The ability of A151 to prevent/treat ischemic injury was evaluated in SHR-SP rats using the pMCAO model. A single dose of 3 mg A151 was administered by i.p. injection 3 days prior to (- 3d), 1 day prior to (-Id), or 3 hours post (+3h) pMCAO. 1 mg A151 administered 1 day prior to pMCAO was also tested. Each of these treatment regimens significantly reduced infarct volume (P<0.05, Fig. 3). In male rats (Fig. 3B), at 48 h after MCAO, the infarct volumes (corrected for edema) of saline treated (145.7 + 6.6 mm3) and C151 treated (141.3+ 7.6 mm3) animals were similar; the infarct volumes in 3 mg A151 -3d treated animals (119.5 + 5.8 mm3) averaged 15.4% smaller than in C151 treated rats; infarct volume was decreased by 26.9% and 23.9%, respectively, in 3 mg A151 -Id group (103.2+ 9.3 mm3) and +3h group (107.5+ 11.7mm3); 1 mg A151 -Id reduced infarct volume (101.5 + 14.0 mm3) by 28.1%. In female rats (Fig. 3C), compared with saline group (116.8 + 7.1 mm3), infarct volume was decreased in 3 mg A151 -Id group (94.3 + 3.9 mm3) and 3 mg A151 +3h group (89.2+ 4.7mm3); 3 mg C151 +3h did not affect infarct volume (118.8 + 10.3 mm3).

Neurological deficits were also evaluated 48 hours after surgery. 3 mg of A151 improved the forepaw grasp and grip performance in female rats if administered 3 hours post surgery (Fig. 3D). A151 (3 mg) - Id showed a trend to improve the forepaw performance. In male rats, A151 did not improve the forepaw grasp and grip performance. Rats' circling, swing, and side push responses were also tested; and A151 did not affect these functions in either gender. Example 6

A151 reduced NLRP3 mRNA in the brain of post ischemia SHR-SP rats

Total RNA was purified from the brain of SHR-SP rats 48 hours after pMCAO. All data were normalized against sdha mRNA level and the expression of NLRP3 mRNA in 3 mg A151 -Id rats were compared to rats treated with saline and 3 mg C151 -Id. Compared with saline and 3 mg C151 -Id treatments, the expression of NLRP3 was reduced by about 6.9-fold and 2-fold in 3 mg A151 -Id treated rats, respectively (P < 0.05, Fig 3E).

The immune system influences susceptibility to ischemic stroke and the size of the resulting lesion. Inflammation has been shown to trigger strokes and to magnify subsequent brain damage (Emsley and Tyrrell, 2002, / Cereb Blood Flow Metab 22, 1399-1419; Fugate et al., 2014, Lancet Infect Dis 14, 869-880). Conversely, brain ischemia has been shown to trigger local inflammation that exacerbates brain damage and promotes brain recurrence (ladecola and Anrather, 2011, Nat Med 17, 796-808 ;Courties et al., 2014, JAMA Neurol 71, 233-236). Thus, systemic inflammation can influence patient prognosis and survival (Emsley and Hopkins, 2008, Lancet Neurol 7, 341- 353; McColl et al., 2009, Neuroscience 158, 1049-1061). The work disclosed herein evidences that immunosuppressive oligodexoynucleotides such as A151, a synthetic oligodeoxynucleotide containing telemeric TTAGGG motifs, suppresses the production of inflammatory factors by BMDM subjected to OGD (including CINC-1, IL-lcc, mature IL-Ιβ, IL-6, TNFcc, and mature caspase 1) and reduces ischemic brain injury in SHR-SP rats. The regulation of inflammasome sensors and adaptors was explored, and it was determined that A151 reduces the expression of NLRP3 protein in BMDM and NLRP3 mRNA in the ischemic brain of SHR-SP rats.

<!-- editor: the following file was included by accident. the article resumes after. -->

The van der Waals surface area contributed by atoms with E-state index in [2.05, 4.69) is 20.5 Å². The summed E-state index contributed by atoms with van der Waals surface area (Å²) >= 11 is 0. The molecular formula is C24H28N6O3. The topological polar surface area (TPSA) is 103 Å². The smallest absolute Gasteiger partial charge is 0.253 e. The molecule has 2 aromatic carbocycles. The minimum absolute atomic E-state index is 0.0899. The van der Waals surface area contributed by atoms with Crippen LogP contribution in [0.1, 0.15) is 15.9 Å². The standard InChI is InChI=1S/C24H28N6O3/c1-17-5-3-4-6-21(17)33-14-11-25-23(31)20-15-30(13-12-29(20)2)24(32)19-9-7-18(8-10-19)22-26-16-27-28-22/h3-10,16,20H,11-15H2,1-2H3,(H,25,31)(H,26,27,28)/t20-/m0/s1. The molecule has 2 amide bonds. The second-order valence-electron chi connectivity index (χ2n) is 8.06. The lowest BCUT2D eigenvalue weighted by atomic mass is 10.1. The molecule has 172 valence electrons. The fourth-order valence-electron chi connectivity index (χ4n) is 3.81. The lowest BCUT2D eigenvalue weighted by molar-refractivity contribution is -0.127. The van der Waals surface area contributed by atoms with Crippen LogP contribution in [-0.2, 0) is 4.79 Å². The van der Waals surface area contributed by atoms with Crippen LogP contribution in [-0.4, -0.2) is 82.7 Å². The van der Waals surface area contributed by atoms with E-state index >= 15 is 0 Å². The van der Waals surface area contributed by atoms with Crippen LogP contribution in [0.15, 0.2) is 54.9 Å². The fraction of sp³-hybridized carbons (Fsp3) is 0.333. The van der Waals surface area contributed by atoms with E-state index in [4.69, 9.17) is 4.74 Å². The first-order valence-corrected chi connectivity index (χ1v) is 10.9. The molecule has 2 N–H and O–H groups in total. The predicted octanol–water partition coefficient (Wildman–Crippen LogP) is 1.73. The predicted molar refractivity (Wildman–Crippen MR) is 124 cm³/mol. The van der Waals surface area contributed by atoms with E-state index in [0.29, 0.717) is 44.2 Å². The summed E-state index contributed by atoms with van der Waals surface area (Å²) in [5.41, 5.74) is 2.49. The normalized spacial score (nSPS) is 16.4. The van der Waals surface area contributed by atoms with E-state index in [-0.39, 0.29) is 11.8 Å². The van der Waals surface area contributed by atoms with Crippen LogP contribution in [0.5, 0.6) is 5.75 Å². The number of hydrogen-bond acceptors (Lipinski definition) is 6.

Inflammasomes act as sensors of both host-derived danger signals and infectious agents. Thus they play an important role in mediating inflammation in diseases including cancer, ischemia and reperfusion injuries, and metabolic and autoimmune disorders (Davis et al., 2011, Cell Death Dis 3, e338; Henao-Mejia et al., 2012, Nat Immunol 13, 321-324). Stroke involves increased extracellular ATP abundance, reactive oxygen species production, and necrotic cell death (ladecola and Anrather, 2011, supra) and all of these factors are implicated in the activation of the NLRP3 inflammasome (Iyer et al., 2009, Proc Natl Acad Sci U S A 106, 20388-20393; Walsh et al., 2014, Nat Rev Neurosci 15, 84-97). Besides inducing bioactive IL-Ιβ production and subsequent inflammation, caspase 1 and NLRP3 also mediate cell death (Broz et al., 2010;Satoh et al., 2013, Cell Death Dis 4, e644). Immunoglobulin treatment, intermittent fasting, and intraperitoneal injection of the fungal isolate, chrysophanol, attenuate NLRP3 inflammasome activity and reduce ischemic brain damage (Fann et al., 2013, Cell Death Dis 4, e790; Fann et al., 2014, Exp Neurol 257, 114-119; Zhang et al., 2014). The results disclosed herein evidence that ischemic stroke- induced brain damage can be ameliorated by modulating NLRP3 inflammasome activity.

The studies show that A151 reduced iNOS expression in BMDM subjected to LPS and

OGD. In murine macrophages or microglia, iNOS is induced by LPS primarily through NF-KB activation (Lowenstein and Padalko, 2004, / Cell Sci 117, 2865-2867;Wen et al., 2011, /

Neuroinflammation 8, 38). Since NF-κΒ also plays a key role in NLRP3 expression (Bauernfeind et al., 2009, / Immunol 183, 787-791 ; Qiao et al., 2012, FEBS Lett 586, 1022-1026) and NLRP3 expression was reduced by A151 treatment, it suggests that A151 can modify intracellular signaling pathways involving NF-κΒ when cells are subjected to oxygen and glucose deprivation.